By Dr David Fulford, Ashden Assessor
The Vietnamese Ministry of Agriculture and Rural Development (MARD) and the Dutch development agency SNV won an Ashden Award in 2010 for their work to create biogas plants using pig manure – so solving the twin problem of huge amounts of untreated animal waste and costly cooking practices. Converting the manure produces clean, reliable energy for cooking and reduces environmental and health problems associated with wood fuels.
I visited Vietnam in June and it’s clear that the project is going well: In 2011, some 23,372 biogas plants were constructed under the programme, bring the total number of plants constructed to 123,714 by the end of the year.
Local people use biogas plants to process the dung from the pigs that they breed in pig sties close to the house. The main benefit is the removal of the smell from the pigs, as the dung is daily washed into the plant. The gas is used for cooking and the almost smell-free effluent is used to fertilise the vegetables growing in the garden.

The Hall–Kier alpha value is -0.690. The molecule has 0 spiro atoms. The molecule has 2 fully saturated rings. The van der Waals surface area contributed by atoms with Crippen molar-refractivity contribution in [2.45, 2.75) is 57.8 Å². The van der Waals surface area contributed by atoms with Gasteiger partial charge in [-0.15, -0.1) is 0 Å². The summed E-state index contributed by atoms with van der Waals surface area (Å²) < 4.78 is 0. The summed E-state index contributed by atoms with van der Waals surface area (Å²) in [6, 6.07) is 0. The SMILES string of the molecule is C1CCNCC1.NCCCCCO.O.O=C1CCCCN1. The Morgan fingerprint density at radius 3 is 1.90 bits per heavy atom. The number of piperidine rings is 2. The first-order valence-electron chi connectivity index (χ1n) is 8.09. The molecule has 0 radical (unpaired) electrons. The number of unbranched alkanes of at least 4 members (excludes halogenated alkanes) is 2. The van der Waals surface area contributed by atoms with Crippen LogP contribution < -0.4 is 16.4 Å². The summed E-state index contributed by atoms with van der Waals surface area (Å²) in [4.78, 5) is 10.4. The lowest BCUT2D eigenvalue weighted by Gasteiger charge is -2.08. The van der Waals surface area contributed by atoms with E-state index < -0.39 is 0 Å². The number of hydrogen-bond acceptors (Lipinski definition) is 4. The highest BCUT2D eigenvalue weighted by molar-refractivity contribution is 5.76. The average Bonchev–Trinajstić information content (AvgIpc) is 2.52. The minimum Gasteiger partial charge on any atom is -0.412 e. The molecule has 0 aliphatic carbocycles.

People claim that they can recover the cost of a plant within two and a half years, mainly because they can fatten more, larger pigs each year, as the smell is so much reduced. The gas replaces either firewood or Liquefied Petroleum Gas (LPG). LPG is expensive and difficult to obtain, while firewood generates smoke and is time consuming to collect and use.
The Vietnam Biogas Association (VBA) was set up in 2011. This includes many more people who are interested in using biogas technology. As well as other government bodies, such as the Department for Energy, groups such as the Vietnam Gardening Association VACVINA are represented. VACVINA was set up to encourage the growing of vegetables so that people would have better nutrition and they see biogas slurry as important to provide fertiliser for gardens.